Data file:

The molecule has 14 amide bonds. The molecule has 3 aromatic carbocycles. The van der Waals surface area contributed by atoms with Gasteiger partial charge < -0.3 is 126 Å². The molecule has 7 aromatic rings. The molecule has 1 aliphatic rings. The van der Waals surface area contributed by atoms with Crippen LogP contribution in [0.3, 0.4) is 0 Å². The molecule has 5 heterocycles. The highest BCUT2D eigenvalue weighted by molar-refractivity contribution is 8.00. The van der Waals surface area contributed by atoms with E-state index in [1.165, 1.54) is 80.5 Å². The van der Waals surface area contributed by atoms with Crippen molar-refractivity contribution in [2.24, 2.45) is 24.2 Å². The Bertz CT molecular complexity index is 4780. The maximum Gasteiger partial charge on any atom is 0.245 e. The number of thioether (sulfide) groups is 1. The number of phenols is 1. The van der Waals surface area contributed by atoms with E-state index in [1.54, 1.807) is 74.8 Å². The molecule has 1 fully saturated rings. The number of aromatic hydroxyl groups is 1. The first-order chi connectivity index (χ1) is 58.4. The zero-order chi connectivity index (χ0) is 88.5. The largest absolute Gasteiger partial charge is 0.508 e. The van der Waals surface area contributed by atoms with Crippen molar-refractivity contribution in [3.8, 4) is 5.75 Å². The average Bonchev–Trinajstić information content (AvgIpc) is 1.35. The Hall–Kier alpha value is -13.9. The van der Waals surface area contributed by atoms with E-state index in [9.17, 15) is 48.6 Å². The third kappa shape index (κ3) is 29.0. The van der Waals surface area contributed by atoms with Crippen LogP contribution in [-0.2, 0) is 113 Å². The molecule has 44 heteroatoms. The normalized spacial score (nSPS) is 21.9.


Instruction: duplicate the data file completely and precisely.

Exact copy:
The molecule has 14 amide bonds. The molecule has 3 aromatic carbocycles. The van der Waals surface area contributed by atoms with Gasteiger partial charge < -0.3 is 126 Å². The molecule has 7 aromatic rings. The molecule has 1 aliphatic rings. The van der Waals surface area contributed by atoms with Crippen LogP contribution in [0.3, 0.4) is 0 Å². The molecule has 5 heterocycles. The highest BCUT2D eigenvalue weighted by molar-refractivity contribution is 8.00. The van der Waals surface area contributed by atoms with E-state index in [1.165, 1.54) is 80.5 Å². The van der Waals surface area contributed by atoms with Crippen molar-refractivity contribution in [2.24, 2.45) is 24.2 Å². The Bertz CT molecular complexity index is 4780. The maximum Gasteiger partial charge on any atom is 0.245 e. The number of thioether (sulfide) groups is 1. The number of phenols is 1. The van der Waals surface area contributed by atoms with E-state index in [1.54, 1.807) is 74.8 Å². The molecule has 1 fully saturated rings. The number of aromatic hydroxyl groups is 1. The first-order chi connectivity index (χ1) is 58.4. The zero-order chi connectivity index (χ0) is 88.5. The largest absolute Gasteiger partial charge is 0.508 e. The van der Waals surface area contributed by atoms with Crippen molar-refractivity contribution in [3.8, 4) is 5.75 Å². The average Bonchev–Trinajstić information content (AvgIpc) is 1.35. The Hall–Kier alpha value is -13.9. The van der Waals surface area contributed by atoms with E-state index in [9.17, 15) is 48.6 Å². The third kappa shape index (κ3) is 29.0. The van der Waals surface area contributed by atoms with Crippen LogP contribution in [-0.2, 0) is 113 Å². The molecule has 44 heteroatoms. The normalized spacial score (nSPS) is 21.9.